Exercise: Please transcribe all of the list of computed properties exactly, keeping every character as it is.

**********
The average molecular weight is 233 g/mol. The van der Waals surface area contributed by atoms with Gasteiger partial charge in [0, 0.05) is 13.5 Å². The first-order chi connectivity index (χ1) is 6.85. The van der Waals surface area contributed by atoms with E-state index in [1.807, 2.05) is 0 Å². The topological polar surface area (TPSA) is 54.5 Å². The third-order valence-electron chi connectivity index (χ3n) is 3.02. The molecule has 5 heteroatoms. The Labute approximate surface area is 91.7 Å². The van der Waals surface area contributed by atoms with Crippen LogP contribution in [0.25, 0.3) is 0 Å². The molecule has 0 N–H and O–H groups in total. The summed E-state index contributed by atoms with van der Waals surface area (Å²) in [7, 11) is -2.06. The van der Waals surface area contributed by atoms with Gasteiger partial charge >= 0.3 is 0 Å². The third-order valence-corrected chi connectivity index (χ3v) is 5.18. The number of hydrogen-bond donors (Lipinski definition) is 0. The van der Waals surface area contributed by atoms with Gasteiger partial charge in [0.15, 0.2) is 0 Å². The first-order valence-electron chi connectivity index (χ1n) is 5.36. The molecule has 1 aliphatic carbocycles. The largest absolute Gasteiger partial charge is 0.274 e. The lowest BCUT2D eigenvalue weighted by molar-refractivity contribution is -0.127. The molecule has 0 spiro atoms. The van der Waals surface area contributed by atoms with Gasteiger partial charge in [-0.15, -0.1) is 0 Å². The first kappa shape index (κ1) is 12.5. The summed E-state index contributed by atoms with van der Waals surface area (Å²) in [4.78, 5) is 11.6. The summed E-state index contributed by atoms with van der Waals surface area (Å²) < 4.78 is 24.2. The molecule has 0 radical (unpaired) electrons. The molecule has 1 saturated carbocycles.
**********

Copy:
The average molecular weight is 233 g/mol. The van der Waals surface area contributed by atoms with Gasteiger partial charge in [0, 0.05) is 13.5 Å². The first-order chi connectivity index (χ1) is 6.85. The van der Waals surface area contributed by atoms with E-state index in [1.807, 2.05) is 0 Å². The topological polar surface area (TPSA) is 54.5 Å². The third-order valence-electron chi connectivity index (χ3n) is 3.02. The molecule has 5 heteroatoms. The Labute approximate surface area is 91.7 Å². The van der Waals surface area contributed by atoms with Crippen LogP contribution in [0.25, 0.3) is 0 Å². The molecule has 0 N–H and O–H groups in total. The summed E-state index contributed by atoms with van der Waals surface area (Å²) in [7, 11) is -2.06. The van der Waals surface area contributed by atoms with Gasteiger partial charge >= 0.3 is 0 Å². The third-order valence-corrected chi connectivity index (χ3v) is 5.18. The number of hydrogen-bond donors (Lipinski definition) is 0. The van der Waals surface area contributed by atoms with Gasteiger partial charge in [0.15, 0.2) is 0 Å². The first-order valence-electron chi connectivity index (χ1n) is 5.36. The molecule has 1 aliphatic carbocycles. The largest absolute Gasteiger partial charge is 0.274 e. The lowest BCUT2D eigenvalue weighted by molar-refractivity contribution is -0.127. The molecule has 0 spiro atoms. The van der Waals surface area contributed by atoms with Gasteiger partial charge in [-0.15, -0.1) is 0 Å². The first kappa shape index (κ1) is 12.5. The summed E-state index contributed by atoms with van der Waals surface area (Å²) in [4.78, 5) is 11.6. The summed E-state index contributed by atoms with van der Waals surface area (Å²) < 4.78 is 24.2. The molecule has 0 radical (unpaired) electrons. The molecule has 1 saturated carbocycles.